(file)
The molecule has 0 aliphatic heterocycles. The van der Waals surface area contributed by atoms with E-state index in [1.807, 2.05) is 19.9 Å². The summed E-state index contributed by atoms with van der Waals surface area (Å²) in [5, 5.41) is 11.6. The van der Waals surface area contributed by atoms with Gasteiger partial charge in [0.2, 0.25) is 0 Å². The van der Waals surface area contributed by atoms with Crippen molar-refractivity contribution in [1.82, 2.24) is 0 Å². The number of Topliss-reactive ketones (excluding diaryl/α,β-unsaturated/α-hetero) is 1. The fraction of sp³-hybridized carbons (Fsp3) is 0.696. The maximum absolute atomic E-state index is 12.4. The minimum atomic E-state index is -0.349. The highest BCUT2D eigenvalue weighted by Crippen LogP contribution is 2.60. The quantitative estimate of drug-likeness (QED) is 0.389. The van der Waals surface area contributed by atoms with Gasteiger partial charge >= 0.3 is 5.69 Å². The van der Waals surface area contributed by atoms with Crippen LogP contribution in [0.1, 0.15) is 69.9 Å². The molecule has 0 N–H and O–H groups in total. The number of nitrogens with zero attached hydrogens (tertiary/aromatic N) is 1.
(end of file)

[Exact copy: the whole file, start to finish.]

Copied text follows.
The molecule has 0 aliphatic heterocycles. The van der Waals surface area contributed by atoms with E-state index in [1.807, 2.05) is 19.9 Å². The summed E-state index contributed by atoms with van der Waals surface area (Å²) in [5, 5.41) is 11.6. The van der Waals surface area contributed by atoms with Gasteiger partial charge in [0.2, 0.25) is 0 Å². The van der Waals surface area contributed by atoms with Crippen molar-refractivity contribution in [1.82, 2.24) is 0 Å². The number of Topliss-reactive ketones (excluding diaryl/α,β-unsaturated/α-hetero) is 1. The fraction of sp³-hybridized carbons (Fsp3) is 0.696. The maximum absolute atomic E-state index is 12.4. The minimum atomic E-state index is -0.349. The highest BCUT2D eigenvalue weighted by Crippen LogP contribution is 2.60. The quantitative estimate of drug-likeness (QED) is 0.389. The van der Waals surface area contributed by atoms with Gasteiger partial charge >= 0.3 is 5.69 Å². The van der Waals surface area contributed by atoms with Crippen LogP contribution in [0.1, 0.15) is 69.9 Å². The molecule has 0 N–H and O–H groups in total. The number of nitrogens with zero attached hydrogens (tertiary/aromatic N) is 1.